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How Maria Bamford Learned to Quit Worrying — and Work Less

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Early in the first episode of Lady Dynamite, the groundbreaking new series just released this May on Netflix, comedian Maria Bamford steps into the office of her fictionalized manager, one Bruce Ben-Bacharach (played by Fred Melamed). A portly, balding fellow, eager to please (and to show off his new "Hollywood power desk" and "sexy Hollywood power boots"), Ben-Bacharach is ready to help Bamford grab her career by the horns after a six-month reprieve.

"Now that you're back in town, you tell me exactly what you want to do," he says. "TV show, movie, world comedy tour — and I'm gonna take a real shot at getting it for you."

Shaking her head as he speaks, Bamford answers cautiously.

"I would like to do less, not more," she explains. "That's the thing. I'm gonna be less ambitious, or maybe not ambitious anymore. I wanna work a little, but just smaller things — less pressure. Stand-up at a bookstore. Or alone in my living room. Or at a vintage eyeglass shop."

Reassuring her fretting manager that he hasn't done anything wrong, Bamford explains her motivations: "I'm just trying to get some balance in my life."

The series, which was co-created by Mitchell Hurwitz (Arrested Development) and Pam Brady (South Park), is a surreal, boundary-busting comedy based loosely on Bamford's real life. Heavy on flashbacks (the series takes place across three separate-but-connected timelines), it focuses on the comedian's struggle with bipolar disorder and return to work in the wake of a six-month stay in recovery. The show has received heaps of praise for its portrayal of mental illness.

"I may miss out on stuff because I am maybe erring on the side of — what's that called when you lack ambition?" Bamford says during a recent telephone interview with RFT in advance of her June 19 appearance at Helium Comedy Club. "I prefer, instead of calling it lazy, to call it 'contentment.' I think that's less judgmental if I use the word 'contentment.'"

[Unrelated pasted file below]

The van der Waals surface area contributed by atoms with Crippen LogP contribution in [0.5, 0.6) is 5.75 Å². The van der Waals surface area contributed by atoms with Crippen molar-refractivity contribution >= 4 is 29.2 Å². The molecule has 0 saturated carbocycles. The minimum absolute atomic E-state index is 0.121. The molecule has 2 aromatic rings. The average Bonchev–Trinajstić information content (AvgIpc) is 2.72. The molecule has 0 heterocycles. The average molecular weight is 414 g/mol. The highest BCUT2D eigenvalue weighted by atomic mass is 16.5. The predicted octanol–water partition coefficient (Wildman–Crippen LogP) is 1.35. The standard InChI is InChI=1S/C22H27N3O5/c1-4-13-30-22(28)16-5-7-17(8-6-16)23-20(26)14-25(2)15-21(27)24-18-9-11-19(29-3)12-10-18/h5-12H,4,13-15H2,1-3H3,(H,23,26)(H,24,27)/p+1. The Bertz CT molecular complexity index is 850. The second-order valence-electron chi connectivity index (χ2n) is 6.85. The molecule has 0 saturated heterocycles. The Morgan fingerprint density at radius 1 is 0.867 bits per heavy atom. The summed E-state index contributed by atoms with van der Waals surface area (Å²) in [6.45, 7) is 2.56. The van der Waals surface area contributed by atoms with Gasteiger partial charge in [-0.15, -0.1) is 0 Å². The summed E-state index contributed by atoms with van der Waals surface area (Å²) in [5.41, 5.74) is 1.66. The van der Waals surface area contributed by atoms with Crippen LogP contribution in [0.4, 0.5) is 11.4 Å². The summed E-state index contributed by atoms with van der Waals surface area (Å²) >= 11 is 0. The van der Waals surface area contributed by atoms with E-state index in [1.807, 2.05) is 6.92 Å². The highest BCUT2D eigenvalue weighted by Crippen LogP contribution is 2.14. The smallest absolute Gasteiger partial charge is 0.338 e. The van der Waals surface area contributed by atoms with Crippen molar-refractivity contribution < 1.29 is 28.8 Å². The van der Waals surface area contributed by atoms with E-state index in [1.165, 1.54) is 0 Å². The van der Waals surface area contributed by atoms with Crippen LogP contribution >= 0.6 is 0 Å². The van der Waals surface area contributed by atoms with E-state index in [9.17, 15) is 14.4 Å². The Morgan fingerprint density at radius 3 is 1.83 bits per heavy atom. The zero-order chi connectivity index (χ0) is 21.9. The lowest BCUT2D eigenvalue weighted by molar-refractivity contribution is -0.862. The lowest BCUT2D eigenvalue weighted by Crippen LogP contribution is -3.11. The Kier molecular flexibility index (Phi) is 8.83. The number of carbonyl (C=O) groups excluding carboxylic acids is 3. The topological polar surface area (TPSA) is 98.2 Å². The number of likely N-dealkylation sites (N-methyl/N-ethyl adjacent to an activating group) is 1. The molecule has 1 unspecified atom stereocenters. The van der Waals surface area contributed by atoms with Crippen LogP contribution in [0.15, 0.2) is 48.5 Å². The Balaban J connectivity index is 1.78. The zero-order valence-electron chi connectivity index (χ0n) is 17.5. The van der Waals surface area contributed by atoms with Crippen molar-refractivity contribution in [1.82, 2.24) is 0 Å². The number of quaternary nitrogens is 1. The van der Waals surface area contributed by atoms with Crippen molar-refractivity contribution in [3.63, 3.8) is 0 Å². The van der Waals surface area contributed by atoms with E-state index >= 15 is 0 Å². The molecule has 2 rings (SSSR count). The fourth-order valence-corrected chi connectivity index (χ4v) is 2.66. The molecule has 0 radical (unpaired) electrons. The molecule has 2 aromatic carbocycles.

Though she says that work is "a wonderful part of life," she stresses that it "isn't the end-all be-all." At a time when 'busy' is trending, especially in the increasingly multi-hyphenate entertainment world, Bamford stands out as an advocate for focusing on your mental health rather than pushing it to the brink. And with the success of the series, she just may find herself the poster child for what so many of us don't even know we need: a work-life balance.

"I think I can do about two things a day," she says. "I have, myself, been multi-tasking a lot. But it's like, when I have too much stuff to do, I don't enjoy the one thing I'm doing. I'd like to enjoy at least the one thing I'm doing."

Stand-up is a physically and mentally demanding job, and the hours are wretched. Sure, it's based on jokes — what could be so difficult about that? But the job isn't just about cracking wise on stage anymore. It's a Netflix special or a podcast, a web series, a trending tweet or Vine, maybe even a book. You stay up late for your show, then get up early for the radio spot, or maybe even to field interviews. And each night you're performing, you're an amped-up version of yourself, pouring your thoughts, feelings and ideas into a microphone. Regardless of the day's events or the amount of sleep you've had, you are expected to take the stage as your best possible self. It can be exhausting, and it's no wonder Bamford prefers not to give it 110 percent.

"Whatever feels good to you, do that," she says. "There's plenty of people who are happy and extremely work-oriented. But I'm going to hedge my bets at twenty percent."

"I'm very busy," she adds. "Drinking coffee, getting agitated, working out and then falling asleep. That takes up at least three hours a day."

Beyond her upcoming appearance in St. Louis, the existence of Lady Dynamite could itself easily serve as contradiction to her own thesis — Bamford concedes that starring in a TV show is "one of the most ambitious things you could possibly do." But certain accommodations made the strenuous filming schedule more bearable, including shuttle service each day to and from the set.

"I didn't have to make any decisions," she explains. "If I didn't come to the door, the bus driver would come to the door and knock for me and say, 'Hey, get out of bed. Time to go.' It was a dream come true, really."

Bamford is not shy about broaching the topic of her real-life diagnosis of bipolar II disorder in her stand-up act and through the show. The latter has been roundly celebrated for portraying mental illness in a balanced way. This was no accident.

"My vision was wanting to create something about being hospitalized that's not the end-of-the-world type of thing," she says. "It's not that embarrassing. It doesn't have to be embarrassing. It can be something that everybody talks about."

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